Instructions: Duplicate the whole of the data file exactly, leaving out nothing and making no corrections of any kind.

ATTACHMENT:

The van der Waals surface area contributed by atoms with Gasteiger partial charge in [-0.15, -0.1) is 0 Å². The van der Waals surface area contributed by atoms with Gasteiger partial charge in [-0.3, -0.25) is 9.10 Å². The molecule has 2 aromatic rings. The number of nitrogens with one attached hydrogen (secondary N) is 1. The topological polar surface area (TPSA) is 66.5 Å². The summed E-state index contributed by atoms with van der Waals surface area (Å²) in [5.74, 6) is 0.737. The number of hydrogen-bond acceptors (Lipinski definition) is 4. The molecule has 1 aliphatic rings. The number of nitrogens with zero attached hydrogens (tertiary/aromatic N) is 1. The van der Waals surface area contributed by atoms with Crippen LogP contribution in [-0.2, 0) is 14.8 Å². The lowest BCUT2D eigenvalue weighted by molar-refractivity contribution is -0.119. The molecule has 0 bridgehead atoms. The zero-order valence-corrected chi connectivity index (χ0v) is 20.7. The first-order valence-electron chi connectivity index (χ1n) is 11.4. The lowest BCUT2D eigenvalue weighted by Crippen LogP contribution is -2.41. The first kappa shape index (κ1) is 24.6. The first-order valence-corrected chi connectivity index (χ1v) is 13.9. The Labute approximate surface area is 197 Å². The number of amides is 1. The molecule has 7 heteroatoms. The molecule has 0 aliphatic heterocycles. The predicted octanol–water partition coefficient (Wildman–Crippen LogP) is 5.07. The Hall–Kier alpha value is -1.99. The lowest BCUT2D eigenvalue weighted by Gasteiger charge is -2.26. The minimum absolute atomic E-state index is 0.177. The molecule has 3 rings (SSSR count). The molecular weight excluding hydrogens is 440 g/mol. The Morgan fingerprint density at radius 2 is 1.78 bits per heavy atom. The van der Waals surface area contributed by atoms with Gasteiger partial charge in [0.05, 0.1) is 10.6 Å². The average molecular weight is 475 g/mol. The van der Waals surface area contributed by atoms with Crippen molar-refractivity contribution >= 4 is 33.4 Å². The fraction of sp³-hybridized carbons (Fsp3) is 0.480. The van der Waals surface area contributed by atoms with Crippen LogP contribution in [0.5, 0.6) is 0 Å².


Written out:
The van der Waals surface area contributed by atoms with Gasteiger partial charge in [-0.15, -0.1) is 0 Å². The van der Waals surface area contributed by atoms with Gasteiger partial charge in [-0.3, -0.25) is 9.10 Å². The molecule has 2 aromatic rings. The number of nitrogens with one attached hydrogen (secondary N) is 1. The topological polar surface area (TPSA) is 66.5 Å². The summed E-state index contributed by atoms with van der Waals surface area (Å²) in [5.74, 6) is 0.737. The number of hydrogen-bond acceptors (Lipinski definition) is 4. The molecule has 1 aliphatic rings. The number of nitrogens with zero attached hydrogens (tertiary/aromatic N) is 1. The van der Waals surface area contributed by atoms with Crippen LogP contribution in [-0.2, 0) is 14.8 Å². The lowest BCUT2D eigenvalue weighted by molar-refractivity contribution is -0.119. The molecule has 0 bridgehead atoms. The zero-order valence-corrected chi connectivity index (χ0v) is 20.7. The first-order valence-electron chi connectivity index (χ1n) is 11.4. The lowest BCUT2D eigenvalue weighted by Crippen LogP contribution is -2.41. The first kappa shape index (κ1) is 24.6. The first-order valence-corrected chi connectivity index (χ1v) is 13.9. The Labute approximate surface area is 197 Å². The number of amides is 1. The molecule has 7 heteroatoms. The molecule has 0 aliphatic heterocycles. The predicted octanol–water partition coefficient (Wildman–Crippen LogP) is 5.07. The Hall–Kier alpha value is -1.99. The lowest BCUT2D eigenvalue weighted by Gasteiger charge is -2.26. The minimum absolute atomic E-state index is 0.177. The molecule has 3 rings (SSSR count). The molecular weight excluding hydrogens is 440 g/mol. The Morgan fingerprint density at radius 2 is 1.78 bits per heavy atom. The van der Waals surface area contributed by atoms with Gasteiger partial charge in [0.05, 0.1) is 10.6 Å². The average molecular weight is 475 g/mol. The van der Waals surface area contributed by atoms with Crippen molar-refractivity contribution >= 4 is 33.4 Å². The fraction of sp³-hybridized carbons (Fsp3) is 0.480. The van der Waals surface area contributed by atoms with Crippen LogP contribution in [0.5, 0.6) is 0 Å².